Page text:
Thursday, September 11 The Lawrence Peters Outfit opens. 8 PM, Schubas, 18+

Friday, September 12 Nathaniel Braddock & Steve Doyle open. 8:30 PM, Maurer Hall, Old Town School of Folk Music

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La Bottine Souriante Since 1976, this gigantic Quebecois band has been keeping the French musical traditions of North America alive—and keeping them up all night. Accordion, fiddle, double bass, piano, bouzouki, mandolin, and percussive dancing (similar to Irish step dancing and Appalachian flatfooting) form the core of La Bottine Souriante's sound, and for more than two decades it's had a boisterous horn section as well. Though the band has a few ballads in its repertoire, what it's famous for is nonstop dance music, frenetic and swinging and so tightly orchestrated that no cold winds can blow in through the cracks. These folks have dabbled in jazz and salsa and collaborated with Basque and Irish bands, and of course their music has a close kinship with the stuff their Cajun cousins dance to down south. Swapping instruments with abandon and dancing like drops of water on a hot skillet, the members of La Bottine Souriante have more than enough energy to fill Pritzker Pavilion. Monica Kendrick

Friday, September 12 Pablo Menendez & Mezcla open. 6 PM, Pritzker Pavilion

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Seun Kuti & Egypt 80 On the back cover of his new album, A Long Way to the Beginning (Knitting Factory), Seun Kuti bares his shoulders, where a tattoo reading Fela Lives spells out his devotion to the politically urgent Afrobeat forged by his father. After a pair of records where Kuti proved himself worthy of inheriting Fela's band Egypt 80, he's now establishing his own identity—he coproduced A Long Way with jazz keyboardist Robert Glasper and recruited Dead Prez rapper M-1 and Ghanaian-­American MC Blitz the Ambassador for guest appearances. The new album's ferocious opener, "IMF," brings a classic Afrobeat groove to a full boil with chattering brass and choppy, cross-cutting funk—and the lyrics don't hold back either, renaming the IMF "International Motherfuckers." The following track, "African Airways," also aims its bitter sarcasm at outside forces exploiting the continent; the song's metaphorical airline uses "Chinese engines," "World Bank radars," and "Western pilots." On "Ohun Aiye," which includes a rollicking piano solo from Glasper, Kuti and Egypt 80 tap into the percolating rhythms of Congolese kwassa kwassa (Vampire Weekend appropriated the term three decades after the fact), and on "Black Woman" they opt for a slow, soulful vamp to salute the strength, courage, and intelligence of black women. Peter Margasak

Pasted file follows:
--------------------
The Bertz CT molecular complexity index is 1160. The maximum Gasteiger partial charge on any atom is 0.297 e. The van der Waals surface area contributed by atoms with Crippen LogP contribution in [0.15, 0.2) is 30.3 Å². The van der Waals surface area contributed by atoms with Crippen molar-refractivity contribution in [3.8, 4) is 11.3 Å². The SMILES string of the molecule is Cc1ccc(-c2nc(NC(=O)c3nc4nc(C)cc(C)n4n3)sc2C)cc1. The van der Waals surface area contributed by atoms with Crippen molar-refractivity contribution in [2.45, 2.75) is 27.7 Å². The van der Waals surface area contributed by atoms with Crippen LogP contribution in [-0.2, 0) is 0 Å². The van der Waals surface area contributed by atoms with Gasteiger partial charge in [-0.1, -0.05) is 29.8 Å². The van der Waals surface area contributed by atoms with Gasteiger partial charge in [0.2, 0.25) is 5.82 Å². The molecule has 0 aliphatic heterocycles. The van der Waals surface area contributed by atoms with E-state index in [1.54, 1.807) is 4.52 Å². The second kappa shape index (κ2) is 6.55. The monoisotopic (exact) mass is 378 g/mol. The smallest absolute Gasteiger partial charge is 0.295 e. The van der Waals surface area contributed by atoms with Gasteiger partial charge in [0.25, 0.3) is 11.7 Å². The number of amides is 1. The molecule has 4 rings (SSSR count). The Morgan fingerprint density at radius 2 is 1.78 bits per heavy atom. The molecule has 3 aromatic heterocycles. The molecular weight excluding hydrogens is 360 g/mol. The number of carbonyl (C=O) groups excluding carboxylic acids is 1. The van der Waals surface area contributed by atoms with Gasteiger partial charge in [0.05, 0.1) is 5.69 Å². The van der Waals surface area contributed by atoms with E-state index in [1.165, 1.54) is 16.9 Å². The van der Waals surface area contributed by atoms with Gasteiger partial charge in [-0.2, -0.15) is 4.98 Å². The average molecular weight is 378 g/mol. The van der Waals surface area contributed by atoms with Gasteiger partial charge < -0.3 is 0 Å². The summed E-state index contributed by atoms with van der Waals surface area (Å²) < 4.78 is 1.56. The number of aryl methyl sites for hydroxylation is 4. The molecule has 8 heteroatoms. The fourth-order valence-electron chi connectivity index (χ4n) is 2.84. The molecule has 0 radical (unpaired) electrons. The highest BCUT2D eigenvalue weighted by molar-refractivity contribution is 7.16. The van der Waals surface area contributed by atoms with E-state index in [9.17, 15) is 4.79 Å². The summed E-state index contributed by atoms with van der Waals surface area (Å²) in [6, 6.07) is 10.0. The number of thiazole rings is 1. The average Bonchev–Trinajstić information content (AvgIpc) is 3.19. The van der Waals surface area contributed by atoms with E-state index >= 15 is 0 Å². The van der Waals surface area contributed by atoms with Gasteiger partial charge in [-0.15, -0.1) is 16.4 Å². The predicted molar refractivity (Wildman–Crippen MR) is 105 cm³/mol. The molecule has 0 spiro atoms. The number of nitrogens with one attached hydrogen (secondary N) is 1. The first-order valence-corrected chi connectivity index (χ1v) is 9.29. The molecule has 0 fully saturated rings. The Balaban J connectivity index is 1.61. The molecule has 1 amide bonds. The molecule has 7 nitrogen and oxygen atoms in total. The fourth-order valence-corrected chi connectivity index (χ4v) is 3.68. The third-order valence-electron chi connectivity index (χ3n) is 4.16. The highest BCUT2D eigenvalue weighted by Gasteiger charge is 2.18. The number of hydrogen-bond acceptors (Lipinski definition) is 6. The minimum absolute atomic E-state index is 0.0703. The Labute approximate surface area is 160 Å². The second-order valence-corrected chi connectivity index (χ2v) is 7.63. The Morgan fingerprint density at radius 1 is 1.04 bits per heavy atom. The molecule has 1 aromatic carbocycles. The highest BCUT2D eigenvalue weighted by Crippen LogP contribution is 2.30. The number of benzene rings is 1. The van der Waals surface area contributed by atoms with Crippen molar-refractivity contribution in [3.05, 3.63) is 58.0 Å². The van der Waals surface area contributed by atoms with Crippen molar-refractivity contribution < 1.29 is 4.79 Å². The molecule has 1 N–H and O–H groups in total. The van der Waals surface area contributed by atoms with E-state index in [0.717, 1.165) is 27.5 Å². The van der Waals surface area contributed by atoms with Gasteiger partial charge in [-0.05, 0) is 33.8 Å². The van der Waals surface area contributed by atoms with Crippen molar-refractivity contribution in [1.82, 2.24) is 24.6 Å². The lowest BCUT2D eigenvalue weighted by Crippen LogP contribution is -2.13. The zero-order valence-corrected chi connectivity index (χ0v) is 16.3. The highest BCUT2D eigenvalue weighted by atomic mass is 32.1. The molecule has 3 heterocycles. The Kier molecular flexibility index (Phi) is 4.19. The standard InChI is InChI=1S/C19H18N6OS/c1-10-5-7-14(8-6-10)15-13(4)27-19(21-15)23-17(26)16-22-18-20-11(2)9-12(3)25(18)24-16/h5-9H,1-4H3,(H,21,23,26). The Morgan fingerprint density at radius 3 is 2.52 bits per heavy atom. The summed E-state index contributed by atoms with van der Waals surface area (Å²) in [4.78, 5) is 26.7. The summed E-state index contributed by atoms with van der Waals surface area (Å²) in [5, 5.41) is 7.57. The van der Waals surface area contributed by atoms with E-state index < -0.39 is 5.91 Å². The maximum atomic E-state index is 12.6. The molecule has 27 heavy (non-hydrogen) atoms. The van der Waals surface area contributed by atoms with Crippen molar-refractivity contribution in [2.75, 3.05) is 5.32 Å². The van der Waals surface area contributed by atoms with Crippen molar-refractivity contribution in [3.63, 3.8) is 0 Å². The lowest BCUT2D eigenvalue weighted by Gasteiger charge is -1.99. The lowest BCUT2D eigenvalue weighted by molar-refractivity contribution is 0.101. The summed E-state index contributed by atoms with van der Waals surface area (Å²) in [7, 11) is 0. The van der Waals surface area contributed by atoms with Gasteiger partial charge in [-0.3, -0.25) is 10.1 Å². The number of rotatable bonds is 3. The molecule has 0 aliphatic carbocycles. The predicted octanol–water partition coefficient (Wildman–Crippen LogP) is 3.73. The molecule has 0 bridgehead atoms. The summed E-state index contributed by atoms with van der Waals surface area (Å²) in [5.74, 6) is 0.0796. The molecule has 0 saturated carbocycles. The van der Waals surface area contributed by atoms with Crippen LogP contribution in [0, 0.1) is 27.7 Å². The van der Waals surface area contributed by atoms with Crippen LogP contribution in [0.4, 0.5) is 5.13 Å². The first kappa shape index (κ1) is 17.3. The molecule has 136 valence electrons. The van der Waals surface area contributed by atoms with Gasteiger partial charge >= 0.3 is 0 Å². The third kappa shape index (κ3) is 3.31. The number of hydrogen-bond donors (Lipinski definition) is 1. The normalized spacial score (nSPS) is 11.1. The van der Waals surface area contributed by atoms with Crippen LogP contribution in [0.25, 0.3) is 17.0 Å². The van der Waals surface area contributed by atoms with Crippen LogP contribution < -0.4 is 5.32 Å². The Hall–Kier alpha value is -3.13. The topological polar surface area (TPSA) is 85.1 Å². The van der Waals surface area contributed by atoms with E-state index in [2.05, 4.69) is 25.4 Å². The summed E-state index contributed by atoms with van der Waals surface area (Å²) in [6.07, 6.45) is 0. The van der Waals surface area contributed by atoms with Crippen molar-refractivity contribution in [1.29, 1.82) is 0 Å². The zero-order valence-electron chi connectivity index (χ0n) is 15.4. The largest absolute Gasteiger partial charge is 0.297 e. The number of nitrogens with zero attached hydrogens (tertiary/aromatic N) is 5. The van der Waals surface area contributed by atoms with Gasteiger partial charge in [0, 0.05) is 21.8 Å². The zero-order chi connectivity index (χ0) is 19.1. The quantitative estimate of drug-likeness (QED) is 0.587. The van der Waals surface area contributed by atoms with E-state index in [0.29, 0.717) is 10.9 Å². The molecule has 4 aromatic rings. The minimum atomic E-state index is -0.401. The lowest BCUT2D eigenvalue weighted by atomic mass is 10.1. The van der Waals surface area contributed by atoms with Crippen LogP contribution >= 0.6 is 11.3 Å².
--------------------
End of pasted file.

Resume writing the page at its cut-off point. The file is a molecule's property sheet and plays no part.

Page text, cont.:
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Aurelio Since Belizean superstar Andy Palacio died in 2008, Honduran singer Aurelio Martinez has taken his place as unofficial ambassador for the music of the Garifuna, a Caribbean people descended from indigenous Arawaks and displaced Africans. Martinez shares Palacio's passion for public service—in 2005 he became the first person of African descent elected to the National Congress of Honduras—and casts a similarly wide net with his albums, making explicit the connections between Garifuna culture and some of its African sources. Many of the tracks on 2010's Laru Beya (Sub Pop) have a strong reggae vibe, while others reflect the time Martinez spent in Senegal learning from Youssou N'Dour; in comparison, the new Landini (Real World) sticks more closely to Garifuna traditions, despite the occasional embroidery of liquid pedal-steel guitar. With the help of Ivan Duran, who produced both records, Martinez achieves a sublime mix of vibrato-rich electric guitar and piquant acoustic guitar over sashaying syncopated grooves, and a hypnotically chanting chorus often answers his easy, soulful singing; the upbeat material is great, and the gorgeously meditative ballads are even better. Martinez is nearly as charismatic onstage as Palacio was, and his return to Chicago is overdue. Peter Margasak